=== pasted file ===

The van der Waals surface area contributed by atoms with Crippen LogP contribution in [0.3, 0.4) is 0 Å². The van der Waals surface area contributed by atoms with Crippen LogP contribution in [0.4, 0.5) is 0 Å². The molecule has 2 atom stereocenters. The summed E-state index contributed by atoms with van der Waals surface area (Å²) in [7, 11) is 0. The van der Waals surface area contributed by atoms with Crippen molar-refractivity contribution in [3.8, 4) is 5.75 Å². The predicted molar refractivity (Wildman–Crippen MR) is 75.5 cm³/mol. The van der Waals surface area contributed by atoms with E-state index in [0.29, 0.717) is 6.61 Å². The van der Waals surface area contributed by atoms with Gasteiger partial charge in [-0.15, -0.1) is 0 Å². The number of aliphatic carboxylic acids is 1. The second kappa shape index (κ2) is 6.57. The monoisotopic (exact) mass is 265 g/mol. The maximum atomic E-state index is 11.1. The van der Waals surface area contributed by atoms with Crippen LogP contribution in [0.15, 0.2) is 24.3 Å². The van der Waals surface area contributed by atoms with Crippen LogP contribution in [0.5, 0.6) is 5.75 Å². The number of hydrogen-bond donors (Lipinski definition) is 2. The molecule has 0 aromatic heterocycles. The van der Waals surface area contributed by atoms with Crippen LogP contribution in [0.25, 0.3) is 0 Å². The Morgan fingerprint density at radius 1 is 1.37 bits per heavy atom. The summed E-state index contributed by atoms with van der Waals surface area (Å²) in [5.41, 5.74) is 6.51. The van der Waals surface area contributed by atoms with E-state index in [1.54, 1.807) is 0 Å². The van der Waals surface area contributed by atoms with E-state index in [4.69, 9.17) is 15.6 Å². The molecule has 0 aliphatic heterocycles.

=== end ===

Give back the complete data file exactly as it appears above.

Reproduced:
The van der Waals surface area contributed by atoms with Crippen LogP contribution in [0.3, 0.4) is 0 Å². The van der Waals surface area contributed by atoms with Crippen LogP contribution in [0.4, 0.5) is 0 Å². The molecule has 2 atom stereocenters. The summed E-state index contributed by atoms with van der Waals surface area (Å²) in [7, 11) is 0. The van der Waals surface area contributed by atoms with Crippen molar-refractivity contribution in [3.8, 4) is 5.75 Å². The predicted molar refractivity (Wildman–Crippen MR) is 75.5 cm³/mol. The van der Waals surface area contributed by atoms with E-state index in [0.29, 0.717) is 6.61 Å². The van der Waals surface area contributed by atoms with Gasteiger partial charge in [-0.15, -0.1) is 0 Å². The number of aliphatic carboxylic acids is 1. The second kappa shape index (κ2) is 6.57. The monoisotopic (exact) mass is 265 g/mol. The maximum atomic E-state index is 11.1. The van der Waals surface area contributed by atoms with Crippen LogP contribution in [0.15, 0.2) is 24.3 Å². The van der Waals surface area contributed by atoms with Crippen LogP contribution in [0.5, 0.6) is 5.75 Å². The number of hydrogen-bond donors (Lipinski definition) is 2. The molecule has 0 aromatic heterocycles. The van der Waals surface area contributed by atoms with Crippen LogP contribution in [0.25, 0.3) is 0 Å². The Morgan fingerprint density at radius 1 is 1.37 bits per heavy atom. The summed E-state index contributed by atoms with van der Waals surface area (Å²) in [5.41, 5.74) is 6.51. The van der Waals surface area contributed by atoms with E-state index in [1.54, 1.807) is 0 Å². The van der Waals surface area contributed by atoms with E-state index in [4.69, 9.17) is 15.6 Å². The molecule has 0 aliphatic heterocycles.